Khan al-Ahmar and the urgency of a two-state solution

If the current trend in the West Bank continues, Zionism will soon fall to the exclusionary, militant, closed-minded side of nationalism.

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September 27, 2018 23:24
4 minute read.
ISRAELI POLICEMEN scuffle with Palestinians in Khan al-Ahmar yesterday.

ISRAELI POLICEMEN scuffle with Palestinians in Khan al-Ahmar yesterday. . (photo credit: MOHAMAD TOROKMAN/REUTERS)

 
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Israeli authorities have recently ordered the residents of the Bedouin village of Khan al-Ahmar to evacuate and destroy their residences ahead of a plan to relocate the residents to the town of Abu Dis. The order is based on a Supreme Court ruling upholding government decisions dating back several years to demolish the village because it was constructed without the “required permits.”

To an observer of Israel, this may seem an ugly but necessary event. In Israel, there is a similar problem of “unrecognized” Bedouin villages. Like in Khan al-Ahmar, Israeli Bedouins have constructed dozens of temporary settlements in the south of Israel without government permission. On one hand, such sporadic settlement is a tenet of traditional Bedouin nomadic culture. On the other hand, these villages have the highest unemployment and poverty rates in Israel, and lacking government recognition, do not have easy access to public utilities like electricity and running water. The Israeli government has stepped in on many occasions to build permanent towns for Bedouins, though not all Bedouin communities have complied with the government’s initiatives, leading to ugly confrontations that have led to demolitions of some unrecognized villages. The most infamous was al-Araqeeb, a Bedouin village of 600 that was demolished more than 100 times.

But Khan al-Ahmar is different. Despite incidents like al-Araqeeb, the government treats the Israeli Bedouin population within the Israeli socioeconomic context and Israeli Bedouins are Israeli citizens with rights equal (at least legally) to all other Israelis. Khan al-Ahmar is in the West Bank under Israeli occupation. Its people are not citizens of Israel and the status of their land is murky until Israel can reach an agreement with the Palestinians on the matter.

Khan al-Ahmar happens to be located near the Jewish settlements of Ma’ale Adumim and Kfar Adumim, whose residents have pushed for the demolition of Khan al-Ahmar and other Arab towns in the West Bank. It seems reasonable enough that Jewish settlers will take the opportunity to settle Khan al-Ahmar once it is vacated.

If Israel demolishes Khan al-Ahmar, it will have to confront not only the human cost of its actions, but also the moral problem of evicting people from their land in order to make space for the expansion of its own. Allowing such action will eventually destroy any prospect for the Palestinians to have a state they can call their own. The project of Zionism, once aimed toward the miraculous liberation and revitalization of a nation, would become the subjugation of another nation.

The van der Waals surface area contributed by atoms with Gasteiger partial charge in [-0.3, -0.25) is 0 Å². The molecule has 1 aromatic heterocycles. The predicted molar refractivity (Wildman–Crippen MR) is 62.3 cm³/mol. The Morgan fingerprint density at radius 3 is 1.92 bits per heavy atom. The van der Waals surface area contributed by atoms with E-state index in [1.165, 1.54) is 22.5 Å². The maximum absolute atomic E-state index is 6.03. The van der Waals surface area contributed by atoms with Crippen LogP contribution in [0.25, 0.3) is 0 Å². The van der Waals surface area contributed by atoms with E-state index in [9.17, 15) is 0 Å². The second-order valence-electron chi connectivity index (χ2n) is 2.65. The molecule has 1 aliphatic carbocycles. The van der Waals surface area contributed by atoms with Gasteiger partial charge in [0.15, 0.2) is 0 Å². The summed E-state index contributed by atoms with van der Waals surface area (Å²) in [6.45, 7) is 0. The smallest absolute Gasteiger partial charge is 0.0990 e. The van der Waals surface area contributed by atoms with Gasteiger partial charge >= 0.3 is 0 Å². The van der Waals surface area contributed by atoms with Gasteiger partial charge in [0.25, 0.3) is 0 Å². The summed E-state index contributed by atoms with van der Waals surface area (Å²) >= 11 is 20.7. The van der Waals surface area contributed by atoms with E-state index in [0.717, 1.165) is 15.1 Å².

This is about neither whether Jewish settlement is legal nor the viability of a potential Palestinian state. This not about where the borders should be, nor the sad reality that many young Israelis today spend the majority of their army services enforcing a military occupation, nor the unnecessary Nation-State Law. This is about the moral corruption Israel will have to face if it continues going down this path.

A two-state solution is our best shot at avoiding this outcome. Israel would still have to deal with the reality of a sizable Arab population, but within the framework of equal citizenship, political representation, and a national dialogue including all people living in Israel. At the same time, the Palestinians would be allowed to govern themselves, freeing Israel from the burden of imposing its rule over another nation.


There is the difficult issue of security. Similar to the common Israeli sentiment, I do not believe that ending the occupation of the West Bank will make Israel safer, nor do I trust the leaders of the Palestinian Authority to be good neighbors. Nonetheless, the high moral cost of continuing the occupation necessitates taking a security risk, as hard as it will be.

Many who prefer annexation of the West Bank cite historical and religious arguments. Yes, giving up control of historic Jewish cities like Hebron is tough to swallow, even for a nonreligious Jew like myself. I do wish Israel could keep these cities or – better yet – that Jews and Arabs could live equally in one state. However, this is impossible for us because we rightly care deeply about Israel’s Jewish character. Therefore, we must sacrifice control over our historical cities in order to accommodate the political aspirations of a nation no less entitled to them.

We need to implement a two-state solution as soon as possible. The longer the occupation continues and Jewish settlements expand, the more the Zionist project will become an experiment in one nation dominating another.

Zionists can stand proud by the miraculous achievements of Israel and show that there is a way to be “good nationalists” (Gil Troy’s line). If the current trend in the West Bank continues, Zionism will soon fall to the exclusionary, militant, closed-minded side of nationalism. Demolishing Khan al-Ahmar is one step toward this dreary prospect. Seriously working toward putting a Palestinian state in the West Bank will put us back on the right path.

The writer is a Master of Public Policy candidate at Georgetown University and an editor at Georgetown Public Policy Review. He got his BA from IDC Herzliya and has done research at the International Institute for Counter-Terrorism (ICT) and the Institute for National Security Studies (INSS).

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